Pork may be the preferred barbecue east of the Mississippi (think of the pork shoulder of the Carolinas and the ribs of Kansas City and Memphis), but in Texas beef is king — especially beef brisket, which comes moist and smoky and tender enough to cut with a fork. (Not that any self-respecting Texas barbecue buff would use a fork.) Barbecued brisket is simultaneously one of the easiest and most challenging recipes in the world of barbecue. Easy because it requires only one main ingredient: brisket (even the rub is optional). Challenging because pit masters spend years learning the right combination of smoke (lots), heat (low), and time (measured in half days rather than hours) to transform one of the toughest, most ornery parts of the steer into tender, meaty perfection.
Over the years, I’ve found that two things help above all: choosing the right cut of brisket —namely, untrimmed, with a thick sheath of fat — and then cooking the brisket in a shallow pan. The pan keeps the juices from dripping onto the fire and the meat from drying out, while allowing for the maximum smoke penetration from the top. A whole brisket (the sort cooked by a restaurant) weighs eighteen to twenty pounds. Here I call for a partially trimmed brisket — a cut weighing five to six pounds. Do not attempt to make this with a two-pound trimmed, fatless brisket; it will turn out much too dry. To achieve the requisite smoke flavor, you need to smoke the brisket in a charcoal grill — or in a smoker. A gas grill will not produce enough smoke.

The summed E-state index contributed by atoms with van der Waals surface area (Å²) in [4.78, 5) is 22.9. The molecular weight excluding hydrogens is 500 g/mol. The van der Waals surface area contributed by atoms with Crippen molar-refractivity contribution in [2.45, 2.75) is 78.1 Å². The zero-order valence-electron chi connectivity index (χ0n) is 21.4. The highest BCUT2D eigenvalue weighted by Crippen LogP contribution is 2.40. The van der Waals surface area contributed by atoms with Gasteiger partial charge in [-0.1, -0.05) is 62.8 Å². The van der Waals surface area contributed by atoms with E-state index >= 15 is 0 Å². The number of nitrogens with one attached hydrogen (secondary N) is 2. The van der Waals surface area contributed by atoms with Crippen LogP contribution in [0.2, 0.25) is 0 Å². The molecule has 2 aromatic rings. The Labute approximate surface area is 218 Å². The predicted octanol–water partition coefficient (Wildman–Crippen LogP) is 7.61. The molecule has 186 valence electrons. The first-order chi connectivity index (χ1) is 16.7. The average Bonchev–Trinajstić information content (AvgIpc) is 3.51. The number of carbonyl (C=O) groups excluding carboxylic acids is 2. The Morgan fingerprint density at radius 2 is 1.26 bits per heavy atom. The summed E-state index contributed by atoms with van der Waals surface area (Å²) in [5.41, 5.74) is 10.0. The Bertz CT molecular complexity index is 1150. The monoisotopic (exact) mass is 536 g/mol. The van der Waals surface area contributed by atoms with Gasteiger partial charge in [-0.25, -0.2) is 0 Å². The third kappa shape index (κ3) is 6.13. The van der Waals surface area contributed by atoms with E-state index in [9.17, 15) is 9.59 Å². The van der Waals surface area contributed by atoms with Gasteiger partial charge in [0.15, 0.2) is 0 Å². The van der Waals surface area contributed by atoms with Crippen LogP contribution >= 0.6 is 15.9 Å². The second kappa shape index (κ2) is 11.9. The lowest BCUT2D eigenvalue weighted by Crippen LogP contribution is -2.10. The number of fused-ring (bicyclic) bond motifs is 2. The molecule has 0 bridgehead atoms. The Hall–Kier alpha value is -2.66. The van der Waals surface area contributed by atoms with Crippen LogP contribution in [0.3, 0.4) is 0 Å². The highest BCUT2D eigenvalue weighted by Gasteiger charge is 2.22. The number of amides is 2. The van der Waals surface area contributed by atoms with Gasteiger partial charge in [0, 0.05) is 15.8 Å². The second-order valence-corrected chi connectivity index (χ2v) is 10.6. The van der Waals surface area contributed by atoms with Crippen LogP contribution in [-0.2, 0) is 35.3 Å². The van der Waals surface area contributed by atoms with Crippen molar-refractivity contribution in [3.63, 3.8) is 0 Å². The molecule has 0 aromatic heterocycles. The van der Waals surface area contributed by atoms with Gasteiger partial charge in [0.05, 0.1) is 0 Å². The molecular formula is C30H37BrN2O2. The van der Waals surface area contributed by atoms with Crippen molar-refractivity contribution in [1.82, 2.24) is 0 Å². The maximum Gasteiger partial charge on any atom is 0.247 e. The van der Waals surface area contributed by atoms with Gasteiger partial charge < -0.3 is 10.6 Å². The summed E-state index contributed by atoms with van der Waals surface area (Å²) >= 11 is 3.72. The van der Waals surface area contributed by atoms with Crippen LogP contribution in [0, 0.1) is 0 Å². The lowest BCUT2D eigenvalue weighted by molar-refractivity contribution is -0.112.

Advance preparation: 4 to 8 hours for curing the meat (optional); also, allow yourself about 6 hours cooking time.
Special equipment: 6 cups hickory or mesquite chips or chunks, soaked for 1 hour in cold water to cover and drained.
1. Rinse the brisket under cold running water and blot it dry with paper towels.
2. Combine the salt, chili powder, sugar, pepper, and cumin in a bowl and toss with your fingers to mix. Rub the spice mixture on the brisket on all sides. If you have time, wrap the brisket in plastic and let it cure, in the refrigerator, for 4 to 8 hours (or even overnight), but don’t worry if you don’t have time for this — it will be plenty flavorful, even if you cook it right away.
3. Set up a charcoal grill for indirect grilling and preheat it to low. No drip pan is necessary for this recipe.
4. When ready to cook, toss 1½ cups of the wood chips on the coals (3/4 cup per side). Place the brisket, fat side up, in an aluminum foil pan (or make a pan with a double sheet of heavy duty aluminum foil). Place the pan in the center of the hot grate, away from the heat. Cover the grill.
5. Smoke cook the brisket until tender enough to shred with your fingers; 6 hours will likely do it, but it may take as long as 8 (the cooking time will depend on the size of the brisket and heat of the grill). Baste the brisket from time to time with the fat and juices that accumulate in the pan. You’ll need to add 10 to 12 fresh coals to each side every hour and toss more wood chips on the fresh coals; add about 3/4 cup chips per side every time you replenish the coals during the first 3 hours.
6. Remove the brisket pan from the grill and let rest for 15 minutes. Transfer the brisket to a cutting board and thinly slice it across the grain, using a sharp knife, electric knife, or cleaver. Transfer the sliced meat to a platter, pour the pan juices on top, and serve at once.
Recipe Copyrighted by Steven Raichlen, The Barbecue! Bible, 10th Anniversary Edition, Workman Publishing Company 2008.